Review of our second ‘Instruments of the Eighteenth Century’ seminar

Review: Instruments of the Eighteenth Century, seminar 2

Our next seminar takes place on Wednesday 15th November, 1-2pm at the Bate Collection on St Aldates, and features Douglas MacMillan and Isobel Clarke speaking to the title ‘Instruments of Love’, with live musical examples using recorders in the Collection.

Wednesday 8 November was the second in the lunchtime seminar series, held at the Bate Collection, and organised by Alice Little, for RECSO.

We were privileged to hear an erudite and entertaining talk from Francis Knights, a harpsichordist, musicologist and editor, from Fitzwilliam College, Cambridge. The talk was titled ‘Instruments of emancipation: the changing uses and roles of keyboards in the 18th Century’. Dealing as it did with ‘indoor’ music entertainment, this provided a good contrast with last week’s talk on the louder, outdoor, martial music.

Francis Knights covered several aspects in discussing the changing roles of these instruments, including larger developments in society, as well as smaller social changes. He began by reminding us of the role of Empire for English instrument-makers, giving rise to access to rare woods and ivory for creating clavichords and harpsichords. This could be clearly seen in the elegant Bate Collection clavichord, which had ornate diamond ivory inlay in the keys.

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He moved on to linking the growth in instrument production to the rise of the middle classes, and describing how developments in printing could cater to a wider market for music making, making available cheaper copies for this expanding market. Of course we all think of those Jane Austin adaptations, where the daughters were expected to have ‘accomplishments’, including playing a keyboard and singing. But who knew that there was a whole area of music publishing aimed at this very audience: the ‘Damen Sonaten’, composed by such as C.P.E. Bach. This repertoire was not technically less demanding than a normal sonata, and was as emotionally deep, so the question was raised, what was so different about these pieces? Perhaps it was only a marketing gimmick, in a world where for the first time composers could make a living composing pieces for and selling them to the expanding middle classes (or ‘middling sorts’ as we historians say) and thus do away with the need for an aristocratic patron.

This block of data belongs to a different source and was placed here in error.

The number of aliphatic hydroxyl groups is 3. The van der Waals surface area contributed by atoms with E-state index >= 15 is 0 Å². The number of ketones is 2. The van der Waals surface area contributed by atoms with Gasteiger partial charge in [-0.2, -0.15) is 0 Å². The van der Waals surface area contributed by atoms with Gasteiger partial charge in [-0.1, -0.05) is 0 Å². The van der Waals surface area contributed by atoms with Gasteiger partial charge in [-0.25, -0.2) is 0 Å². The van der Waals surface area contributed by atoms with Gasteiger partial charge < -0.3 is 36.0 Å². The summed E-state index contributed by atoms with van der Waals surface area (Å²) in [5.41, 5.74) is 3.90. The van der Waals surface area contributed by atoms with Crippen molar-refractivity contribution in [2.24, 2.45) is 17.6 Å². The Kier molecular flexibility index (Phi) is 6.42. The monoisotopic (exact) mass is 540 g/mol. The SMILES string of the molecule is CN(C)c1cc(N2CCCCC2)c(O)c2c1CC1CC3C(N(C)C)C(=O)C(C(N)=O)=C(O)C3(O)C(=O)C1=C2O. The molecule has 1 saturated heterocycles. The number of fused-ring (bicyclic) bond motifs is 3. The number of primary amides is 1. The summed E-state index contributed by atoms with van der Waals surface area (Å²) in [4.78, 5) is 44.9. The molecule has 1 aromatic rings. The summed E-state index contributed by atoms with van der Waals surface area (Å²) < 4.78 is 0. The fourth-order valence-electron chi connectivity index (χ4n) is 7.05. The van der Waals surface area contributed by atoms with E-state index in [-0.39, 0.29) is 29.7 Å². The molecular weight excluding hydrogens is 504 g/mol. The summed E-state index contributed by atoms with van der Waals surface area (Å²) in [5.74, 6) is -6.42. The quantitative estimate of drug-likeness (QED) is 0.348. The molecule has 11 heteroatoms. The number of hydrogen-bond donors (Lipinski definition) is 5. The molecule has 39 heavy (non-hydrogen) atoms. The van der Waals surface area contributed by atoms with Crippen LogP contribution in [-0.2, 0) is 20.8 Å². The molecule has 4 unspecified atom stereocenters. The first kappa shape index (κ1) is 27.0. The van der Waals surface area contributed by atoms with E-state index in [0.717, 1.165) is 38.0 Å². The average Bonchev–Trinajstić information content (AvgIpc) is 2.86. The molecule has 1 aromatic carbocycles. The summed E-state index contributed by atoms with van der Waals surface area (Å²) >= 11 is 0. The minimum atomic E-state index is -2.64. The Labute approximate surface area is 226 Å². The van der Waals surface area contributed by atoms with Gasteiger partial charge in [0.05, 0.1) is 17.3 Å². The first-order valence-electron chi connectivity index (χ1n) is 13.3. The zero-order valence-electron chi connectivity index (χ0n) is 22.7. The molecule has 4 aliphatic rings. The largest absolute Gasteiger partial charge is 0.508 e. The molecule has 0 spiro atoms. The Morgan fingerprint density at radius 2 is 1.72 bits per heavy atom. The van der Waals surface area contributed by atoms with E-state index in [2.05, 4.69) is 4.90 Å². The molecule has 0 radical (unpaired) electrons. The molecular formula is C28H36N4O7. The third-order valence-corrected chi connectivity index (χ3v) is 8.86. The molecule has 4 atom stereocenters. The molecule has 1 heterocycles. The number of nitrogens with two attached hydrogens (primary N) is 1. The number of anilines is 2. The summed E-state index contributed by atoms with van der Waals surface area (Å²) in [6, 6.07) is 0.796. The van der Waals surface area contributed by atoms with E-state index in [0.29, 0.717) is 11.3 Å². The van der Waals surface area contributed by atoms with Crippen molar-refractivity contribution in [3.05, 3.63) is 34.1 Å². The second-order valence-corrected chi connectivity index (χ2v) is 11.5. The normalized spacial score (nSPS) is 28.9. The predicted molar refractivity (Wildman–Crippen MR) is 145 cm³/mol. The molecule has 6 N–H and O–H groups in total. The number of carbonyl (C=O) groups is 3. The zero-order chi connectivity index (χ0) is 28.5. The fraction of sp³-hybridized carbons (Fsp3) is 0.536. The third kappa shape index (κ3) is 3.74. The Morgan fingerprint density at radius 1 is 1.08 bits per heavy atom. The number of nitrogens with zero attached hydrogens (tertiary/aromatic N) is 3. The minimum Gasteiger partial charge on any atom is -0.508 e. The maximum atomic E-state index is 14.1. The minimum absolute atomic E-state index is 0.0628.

The rise of printing led to advertisements, both for instruments, and for the new public concerts; our very own Holywell Music Room is a good example of an early public concert space.

Knights also touched on the rise of the celebrity teacher, which led to the professionalisation of music teaching, with the teacher going around to the private houses of those young ladies in need of music lessons.

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Finally some interesting asides: did you know the young Verdi learnt to play on a harpsichord? Or that Beethoven stated that his early sonatas, up until 1803, could be played on either harpsichord or piano? Or that the fact that Miss Tox, in Dickens’ Dombey and Son, was playing the harpsichord in the 1830s signified her old-fashioned outlook?

The talk was interspersed with several expert performances, finishing with a very convincing interpretation of a Haydn sonata movement played on the harpsichord rather than the usual piano.

Anna Brunton

DPhil Literature and Arts, Kellogg College

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